"Being solitary is being alone well: being alone luxuriously immersed in doings of your own choice, aware of the fullness of your own presence rather than of the absence of others. Because solitude is an achievement." -Alice Koller
Grinding It Out
One of the young men on my virtual team sent me the quote above and said it reminded him of me. I read it and smiled. I know that I am evolving, particularly when someone’s perspective of me is such a bold and peaceful statement. Years ago, this would not have been the case. The quote that one might have sent me would have had a lot more to do with feeling frenzied and overscheduled. I was the one who would have been a finalist for the “staying at work the latest each night” award. The one who was dashing out to meet friends for a late dinner or event and then sleeping too little and doing it all over again the next day.
And Then Life Happens
Thankfully, I had a serious shift in my perspective on how I work and what the work means to me. Nearly eight years ago, I was working in a very understaffed, busy public state college as the Director of International Programs. I drove more than 120 miles round trip each day simply TO work. I often worked until 7 pm and certainly checked my email from home, including weekends. I took calls after hours and during vacations. That was my life. I thought it was how everyone worked in our field – selflessly, tirelessly and with 110% commitment. And then I got sick. Really sick. Ironically, I got sick from work, where I had been exposed to toxic levels of mold. I was essentially poisoned, slowly, at work while sitting at a desk in a college office. The levels of toxic mold caused extremely painful symptoms that ranged from migraines, rashes, joint pain, weight gain, swelling, shortness of breath, memory loss and extreme fatigue. But I kept working. I had bills to pay. And let’s face it – at the time I thought “who else could do MY job” as I was the only one who was apparently talented enough to get it right. I reread that ridiculous statement now and think how incredibly egotistical it is. What made me so special? Ultimately, we are all replaceable, at least in terms of employment.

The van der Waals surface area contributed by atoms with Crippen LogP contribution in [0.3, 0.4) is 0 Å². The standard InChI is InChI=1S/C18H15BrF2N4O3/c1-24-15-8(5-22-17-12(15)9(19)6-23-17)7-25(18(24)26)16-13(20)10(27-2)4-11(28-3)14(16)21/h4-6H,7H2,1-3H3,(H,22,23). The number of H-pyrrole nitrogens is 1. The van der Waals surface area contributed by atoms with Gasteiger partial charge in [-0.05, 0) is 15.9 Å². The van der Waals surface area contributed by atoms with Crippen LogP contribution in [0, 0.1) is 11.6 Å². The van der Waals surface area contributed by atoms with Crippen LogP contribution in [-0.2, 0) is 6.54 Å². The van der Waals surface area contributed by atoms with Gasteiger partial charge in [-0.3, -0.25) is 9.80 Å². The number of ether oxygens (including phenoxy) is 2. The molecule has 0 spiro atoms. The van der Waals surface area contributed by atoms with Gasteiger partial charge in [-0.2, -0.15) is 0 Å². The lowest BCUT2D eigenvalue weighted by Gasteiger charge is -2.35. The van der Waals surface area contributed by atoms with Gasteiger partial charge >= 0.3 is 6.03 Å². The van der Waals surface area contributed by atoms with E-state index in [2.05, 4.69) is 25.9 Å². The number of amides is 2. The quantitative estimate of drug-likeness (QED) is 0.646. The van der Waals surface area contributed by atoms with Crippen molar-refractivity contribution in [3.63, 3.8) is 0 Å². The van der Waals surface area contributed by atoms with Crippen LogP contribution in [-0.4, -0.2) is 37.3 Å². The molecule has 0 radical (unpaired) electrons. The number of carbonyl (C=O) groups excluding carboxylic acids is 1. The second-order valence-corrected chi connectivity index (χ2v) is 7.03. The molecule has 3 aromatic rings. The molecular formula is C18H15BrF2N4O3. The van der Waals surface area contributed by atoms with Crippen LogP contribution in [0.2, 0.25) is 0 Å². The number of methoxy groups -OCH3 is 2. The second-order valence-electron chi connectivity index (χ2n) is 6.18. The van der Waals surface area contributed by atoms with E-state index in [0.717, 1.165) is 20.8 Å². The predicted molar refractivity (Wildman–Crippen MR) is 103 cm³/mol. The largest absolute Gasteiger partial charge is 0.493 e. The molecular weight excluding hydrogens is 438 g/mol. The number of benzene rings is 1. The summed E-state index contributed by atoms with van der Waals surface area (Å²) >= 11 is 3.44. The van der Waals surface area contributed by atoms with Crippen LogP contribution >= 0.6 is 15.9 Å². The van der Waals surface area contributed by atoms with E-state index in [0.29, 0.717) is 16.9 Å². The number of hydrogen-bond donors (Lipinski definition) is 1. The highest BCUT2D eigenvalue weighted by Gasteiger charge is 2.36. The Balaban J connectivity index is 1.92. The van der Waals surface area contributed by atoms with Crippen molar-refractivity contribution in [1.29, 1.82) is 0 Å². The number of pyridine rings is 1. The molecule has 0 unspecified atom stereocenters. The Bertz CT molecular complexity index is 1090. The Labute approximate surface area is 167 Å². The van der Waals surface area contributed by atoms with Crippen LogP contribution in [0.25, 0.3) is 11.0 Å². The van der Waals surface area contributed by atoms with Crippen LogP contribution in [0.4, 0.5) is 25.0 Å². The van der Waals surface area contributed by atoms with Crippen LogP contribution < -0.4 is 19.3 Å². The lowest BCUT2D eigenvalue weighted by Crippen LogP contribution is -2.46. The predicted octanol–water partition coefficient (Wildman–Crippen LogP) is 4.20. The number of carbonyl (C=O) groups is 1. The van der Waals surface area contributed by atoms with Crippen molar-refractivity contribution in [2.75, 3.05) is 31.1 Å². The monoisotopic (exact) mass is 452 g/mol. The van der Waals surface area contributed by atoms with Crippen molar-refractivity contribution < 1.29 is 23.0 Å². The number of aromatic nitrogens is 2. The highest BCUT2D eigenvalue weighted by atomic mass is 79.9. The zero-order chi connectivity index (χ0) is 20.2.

This unexpected and horrific illness required a shift in my approach to not only work, but my life. I eventually became so sick at work that I resigned, on Doctor’s orders, because I could barely function. I spent weeks in bed, having a hard time lifting my head off the pillow because of the extreme fatigue and pain. Eventually, with a lot of “alternative” healing approaches and patience, I was able to get out of bed and begin to live (somewhat) again. In an effort to maintain the improvements that my healers facilitated, I became very thoughtful about how I was going to live (and work) from that point forward. It was going to be done with a completely different approach – one that didn’t equate time with quality of work. I took the healers’ approach to the mind/body connection and applied it to my work too.
What Yoga Can Teach Us About Our Work
This translated into a much more effective and peaceful approach, not only in my work but in my daily living. Each day, I start with some self-awareness exercise. It may be a bit of stretching, a little body work such as hoe downs to drain lymph and to work on cognitive processing, or a bit of meditation to clear my mind and increase focus. At home, I will pull out my hot pink yoga mat and use a free video on Hulu to help me focus on breathing and being in the moment. (This 3 part series is one of my “go to” videos.)
During the week I take time to do yoga at the YWCA. It is one of the most important ways for me to connect with my breath and to ease my mind. It also does wonders for my physical body – improving not only my flexibility and breathing, but also my digestion. Unlike the videos online, it provides me with a community of people who are sharing a space to unwind, yet where they can push themselves. There is always a calm energy in our class, one that unlike most workplace environments, quietly sends messages of love and support to people in the airy room. There is no competition. There is no need to “stay late” to do the work. The work unfolds in that shared space while the benefits of it last for hours and sometimes days. And in that sometimes crowded room, amongst other yoga devotees, I feel at peace. I am there to be. To challenge myself and find my breath. To not worry about who is in the room and how I’m “doing” or what I’m “achieving” or who has shown up or if there is a substitute teacher, but rather - as Alice Koller says – to be aware of “the fullness of my own presence rather than the absence of others.”
Finding Peace and Moving Forward
I have been working from home these past few years and I am now very accustomed to the fullness of solitude. Years ago, having a home office would have felt especially lonely and isolating. But when I take the time to simply be, to stop and breathe, to participate in yoga, to elevate my self-awareness, I feel very full. Full of peace and gratitude at times, to the point of bursting. Much more so than working in a corporate office with hundreds of people around me. I’ve finally learned the art of simply being and it is a lesson that I seem to be effectively sharing with my virtual team at my company, Melibee Global. I don’t think it is a coincidence that the word “be” is part of the name. It very much reflects my journey to mindfulness.
Missy Gluckmann is the founder of Melibee Global, an online international education resource and education portal. She takes thrill in crossing borders and cultures, always aiming to know others, herself, and the world a little better. Hiking, traveling, yoga, connecting with people, cooking, and laughing heartily are just a few of the things that remind Missy to live in the moment…and appreciate it. You can connect with her on Twitter @MelibeeGlobalel, LinkedIn, and Facebook.